We investigate whether municipal financial manager turnover is associated with accounting restatements. This analysis is motivated by the notion that suspect financial reporting could limit the ability of stakeholders to assess the use of public resources (GASB, 2006). The evidence suggests that municipalities disclosing accounting restatements are more likely to see changes in the top financial manager position than a control sample of non-restatement municipalities. Overall, our findings are consistent with associations between financial reporting quality and the labor market for municipal financial managers, and imply that governments should consider adding the prevalence of accounting failures as an input in the evaluation of top financial managers.

Details

Journal of Public Budgeting, Accounting & Financial Management, vol. 28 no. 2
Type: Research Article
ISSN: 1096-3367

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Article
Publication date: 20 April 2020

Jundong (Jeff) Wang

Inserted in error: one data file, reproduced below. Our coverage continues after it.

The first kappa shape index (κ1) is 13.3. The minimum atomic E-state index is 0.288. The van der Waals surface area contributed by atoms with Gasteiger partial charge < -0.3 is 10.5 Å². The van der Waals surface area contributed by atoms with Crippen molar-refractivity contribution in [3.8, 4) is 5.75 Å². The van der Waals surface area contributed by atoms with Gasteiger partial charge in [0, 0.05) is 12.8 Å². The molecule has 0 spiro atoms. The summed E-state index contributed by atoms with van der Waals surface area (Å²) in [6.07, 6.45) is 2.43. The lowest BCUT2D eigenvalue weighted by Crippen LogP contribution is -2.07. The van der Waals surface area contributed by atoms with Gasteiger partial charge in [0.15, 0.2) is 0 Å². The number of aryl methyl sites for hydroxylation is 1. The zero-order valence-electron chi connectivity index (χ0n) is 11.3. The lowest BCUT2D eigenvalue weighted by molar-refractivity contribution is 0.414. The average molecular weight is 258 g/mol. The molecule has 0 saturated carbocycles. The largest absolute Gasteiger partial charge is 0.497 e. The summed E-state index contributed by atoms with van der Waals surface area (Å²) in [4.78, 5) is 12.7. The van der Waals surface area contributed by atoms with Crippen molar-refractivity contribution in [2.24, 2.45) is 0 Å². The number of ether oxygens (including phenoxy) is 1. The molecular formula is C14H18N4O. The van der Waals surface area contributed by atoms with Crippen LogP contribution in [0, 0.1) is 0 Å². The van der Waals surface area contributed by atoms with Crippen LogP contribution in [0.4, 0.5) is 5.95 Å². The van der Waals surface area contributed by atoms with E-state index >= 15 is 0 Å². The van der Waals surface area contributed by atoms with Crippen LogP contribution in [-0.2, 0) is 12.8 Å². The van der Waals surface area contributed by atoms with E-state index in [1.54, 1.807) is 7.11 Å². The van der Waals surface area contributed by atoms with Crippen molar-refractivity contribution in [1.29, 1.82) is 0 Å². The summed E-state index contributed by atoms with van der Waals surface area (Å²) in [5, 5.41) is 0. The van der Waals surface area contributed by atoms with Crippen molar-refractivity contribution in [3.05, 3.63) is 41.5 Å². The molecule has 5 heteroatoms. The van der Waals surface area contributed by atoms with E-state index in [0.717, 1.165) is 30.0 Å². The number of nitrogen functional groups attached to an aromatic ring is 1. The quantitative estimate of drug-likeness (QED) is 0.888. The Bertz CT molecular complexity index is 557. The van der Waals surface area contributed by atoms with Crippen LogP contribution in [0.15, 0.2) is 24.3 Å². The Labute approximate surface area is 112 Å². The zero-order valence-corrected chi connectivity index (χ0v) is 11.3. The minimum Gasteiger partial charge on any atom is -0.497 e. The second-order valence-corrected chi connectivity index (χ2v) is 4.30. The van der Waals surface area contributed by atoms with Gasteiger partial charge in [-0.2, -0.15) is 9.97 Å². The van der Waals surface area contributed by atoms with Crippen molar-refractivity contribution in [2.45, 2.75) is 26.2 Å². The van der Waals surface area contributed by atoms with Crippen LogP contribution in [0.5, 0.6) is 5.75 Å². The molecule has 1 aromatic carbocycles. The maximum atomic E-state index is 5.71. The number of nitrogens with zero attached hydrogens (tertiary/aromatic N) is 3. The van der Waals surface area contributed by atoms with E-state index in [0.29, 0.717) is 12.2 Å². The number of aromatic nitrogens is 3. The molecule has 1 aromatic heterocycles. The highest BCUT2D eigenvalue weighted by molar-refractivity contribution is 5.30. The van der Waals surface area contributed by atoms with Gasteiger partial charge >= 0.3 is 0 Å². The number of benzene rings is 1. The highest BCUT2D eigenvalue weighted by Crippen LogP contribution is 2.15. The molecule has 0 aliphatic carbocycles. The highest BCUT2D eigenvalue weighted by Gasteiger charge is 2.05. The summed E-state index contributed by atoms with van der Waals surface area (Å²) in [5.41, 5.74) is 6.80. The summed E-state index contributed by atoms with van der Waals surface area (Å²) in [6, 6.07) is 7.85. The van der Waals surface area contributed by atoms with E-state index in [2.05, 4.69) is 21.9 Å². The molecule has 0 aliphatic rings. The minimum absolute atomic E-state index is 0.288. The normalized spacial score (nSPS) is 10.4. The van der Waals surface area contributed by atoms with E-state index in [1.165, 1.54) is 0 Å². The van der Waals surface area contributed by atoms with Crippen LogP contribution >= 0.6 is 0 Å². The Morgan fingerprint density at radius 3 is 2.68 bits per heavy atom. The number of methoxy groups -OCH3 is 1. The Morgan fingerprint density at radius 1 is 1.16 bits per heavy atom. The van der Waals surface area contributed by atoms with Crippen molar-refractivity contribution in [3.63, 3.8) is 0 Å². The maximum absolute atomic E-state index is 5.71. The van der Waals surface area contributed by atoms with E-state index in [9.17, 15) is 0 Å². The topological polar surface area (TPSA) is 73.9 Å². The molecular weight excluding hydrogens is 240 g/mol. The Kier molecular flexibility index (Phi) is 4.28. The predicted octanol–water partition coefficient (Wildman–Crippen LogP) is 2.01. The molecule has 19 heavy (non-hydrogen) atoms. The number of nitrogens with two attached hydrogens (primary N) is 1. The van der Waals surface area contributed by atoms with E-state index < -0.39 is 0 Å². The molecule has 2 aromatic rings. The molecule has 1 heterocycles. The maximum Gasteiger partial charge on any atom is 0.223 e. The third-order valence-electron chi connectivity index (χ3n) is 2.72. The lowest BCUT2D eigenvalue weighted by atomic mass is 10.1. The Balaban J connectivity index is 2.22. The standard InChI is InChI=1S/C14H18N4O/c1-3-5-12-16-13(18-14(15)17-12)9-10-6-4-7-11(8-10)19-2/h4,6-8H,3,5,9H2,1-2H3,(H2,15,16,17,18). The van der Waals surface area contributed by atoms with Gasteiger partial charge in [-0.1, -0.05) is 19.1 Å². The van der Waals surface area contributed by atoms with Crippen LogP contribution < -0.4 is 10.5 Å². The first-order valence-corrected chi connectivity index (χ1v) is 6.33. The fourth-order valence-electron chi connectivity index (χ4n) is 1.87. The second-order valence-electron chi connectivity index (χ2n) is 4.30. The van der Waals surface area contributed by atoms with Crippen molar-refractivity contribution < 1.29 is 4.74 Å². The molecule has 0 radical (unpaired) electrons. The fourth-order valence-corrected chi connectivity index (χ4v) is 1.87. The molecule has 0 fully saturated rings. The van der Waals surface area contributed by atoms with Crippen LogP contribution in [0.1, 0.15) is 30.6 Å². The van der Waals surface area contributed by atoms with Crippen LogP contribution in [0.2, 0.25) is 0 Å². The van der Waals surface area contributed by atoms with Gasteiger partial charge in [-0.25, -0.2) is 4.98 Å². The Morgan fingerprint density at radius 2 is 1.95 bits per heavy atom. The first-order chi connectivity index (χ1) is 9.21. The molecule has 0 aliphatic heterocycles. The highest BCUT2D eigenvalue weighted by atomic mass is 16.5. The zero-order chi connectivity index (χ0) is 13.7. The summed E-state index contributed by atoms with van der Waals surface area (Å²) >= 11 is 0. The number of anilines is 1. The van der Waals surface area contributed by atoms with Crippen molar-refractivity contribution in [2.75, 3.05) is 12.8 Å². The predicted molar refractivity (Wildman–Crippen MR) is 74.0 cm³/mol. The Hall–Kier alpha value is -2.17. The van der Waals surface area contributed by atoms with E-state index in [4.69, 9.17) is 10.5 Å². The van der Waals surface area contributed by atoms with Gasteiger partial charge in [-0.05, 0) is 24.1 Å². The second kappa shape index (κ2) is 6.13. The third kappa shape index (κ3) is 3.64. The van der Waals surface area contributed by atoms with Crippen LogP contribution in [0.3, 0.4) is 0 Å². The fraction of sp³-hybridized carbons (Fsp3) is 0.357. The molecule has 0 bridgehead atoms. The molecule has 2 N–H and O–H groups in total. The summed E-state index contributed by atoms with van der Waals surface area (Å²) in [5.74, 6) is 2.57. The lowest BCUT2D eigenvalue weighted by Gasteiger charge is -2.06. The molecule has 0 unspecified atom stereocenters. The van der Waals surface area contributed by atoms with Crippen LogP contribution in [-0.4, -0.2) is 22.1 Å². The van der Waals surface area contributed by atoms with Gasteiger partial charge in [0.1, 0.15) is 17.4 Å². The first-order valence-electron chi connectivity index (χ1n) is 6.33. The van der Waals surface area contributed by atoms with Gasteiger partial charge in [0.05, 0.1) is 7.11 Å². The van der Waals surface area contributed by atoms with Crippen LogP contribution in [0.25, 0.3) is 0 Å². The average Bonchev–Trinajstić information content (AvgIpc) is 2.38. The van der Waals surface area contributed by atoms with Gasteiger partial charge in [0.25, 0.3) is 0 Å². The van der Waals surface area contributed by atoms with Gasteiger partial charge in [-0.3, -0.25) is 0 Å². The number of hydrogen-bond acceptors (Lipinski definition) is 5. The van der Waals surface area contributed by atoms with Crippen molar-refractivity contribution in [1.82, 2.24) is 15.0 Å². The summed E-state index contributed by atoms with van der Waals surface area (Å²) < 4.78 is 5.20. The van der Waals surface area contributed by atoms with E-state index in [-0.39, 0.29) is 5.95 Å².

This paper aims to investigate the association between analyst forecast dispersion and investors’ perceived uncertainty toward earnings.

Abstract

Purpose

This paper aims to investigate the association between analyst forecast dispersion and investors’ perceived uncertainty toward earnings.

Design/methodology/approach

A new measure for investors’ expectations of earnings announcement uncertainty is constructed, using changes in implied volatility of option contracts prior to earnings announcements. Unlike other proxies of uncertainty, this measure isolates the incremental uncertainty regarding the upcoming earnings announcement and is a forward-looking measure.